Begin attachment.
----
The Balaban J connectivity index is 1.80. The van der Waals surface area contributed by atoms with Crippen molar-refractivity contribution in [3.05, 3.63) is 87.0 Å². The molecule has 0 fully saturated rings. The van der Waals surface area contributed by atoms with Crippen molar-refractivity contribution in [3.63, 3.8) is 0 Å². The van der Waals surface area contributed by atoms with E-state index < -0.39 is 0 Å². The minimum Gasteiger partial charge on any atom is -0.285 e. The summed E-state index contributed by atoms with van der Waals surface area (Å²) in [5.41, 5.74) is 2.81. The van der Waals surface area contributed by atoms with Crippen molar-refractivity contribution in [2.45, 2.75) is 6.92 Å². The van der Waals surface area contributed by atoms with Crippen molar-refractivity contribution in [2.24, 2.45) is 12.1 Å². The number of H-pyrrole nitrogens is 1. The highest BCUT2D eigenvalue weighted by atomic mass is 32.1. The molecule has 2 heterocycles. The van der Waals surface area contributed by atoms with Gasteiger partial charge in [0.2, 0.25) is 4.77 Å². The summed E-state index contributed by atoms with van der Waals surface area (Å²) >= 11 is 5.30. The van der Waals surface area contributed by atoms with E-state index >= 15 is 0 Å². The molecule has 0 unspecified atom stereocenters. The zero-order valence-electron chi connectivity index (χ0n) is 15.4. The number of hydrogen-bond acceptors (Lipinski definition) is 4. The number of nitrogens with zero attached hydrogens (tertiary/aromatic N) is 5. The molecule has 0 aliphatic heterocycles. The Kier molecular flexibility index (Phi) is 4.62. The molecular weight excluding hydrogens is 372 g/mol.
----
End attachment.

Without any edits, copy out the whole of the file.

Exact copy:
The Balaban J connectivity index is 1.80. The van der Waals surface area contributed by atoms with Crippen molar-refractivity contribution in [3.05, 3.63) is 87.0 Å². The molecule has 0 fully saturated rings. The van der Waals surface area contributed by atoms with Crippen molar-refractivity contribution in [3.63, 3.8) is 0 Å². The van der Waals surface area contributed by atoms with E-state index < -0.39 is 0 Å². The minimum Gasteiger partial charge on any atom is -0.285 e. The summed E-state index contributed by atoms with van der Waals surface area (Å²) in [5.41, 5.74) is 2.81. The van der Waals surface area contributed by atoms with Crippen molar-refractivity contribution in [2.45, 2.75) is 6.92 Å². The van der Waals surface area contributed by atoms with Crippen molar-refractivity contribution in [2.24, 2.45) is 12.1 Å². The number of H-pyrrole nitrogens is 1. The highest BCUT2D eigenvalue weighted by atomic mass is 32.1. The molecule has 2 heterocycles. The van der Waals surface area contributed by atoms with Gasteiger partial charge in [0.2, 0.25) is 4.77 Å². The summed E-state index contributed by atoms with van der Waals surface area (Å²) >= 11 is 5.30. The van der Waals surface area contributed by atoms with E-state index >= 15 is 0 Å². The molecule has 0 unspecified atom stereocenters. The zero-order valence-electron chi connectivity index (χ0n) is 15.4. The number of hydrogen-bond acceptors (Lipinski definition) is 4. The number of nitrogens with zero attached hydrogens (tertiary/aromatic N) is 5. The molecule has 0 aliphatic heterocycles. The Kier molecular flexibility index (Phi) is 4.62. The molecular weight excluding hydrogens is 372 g/mol.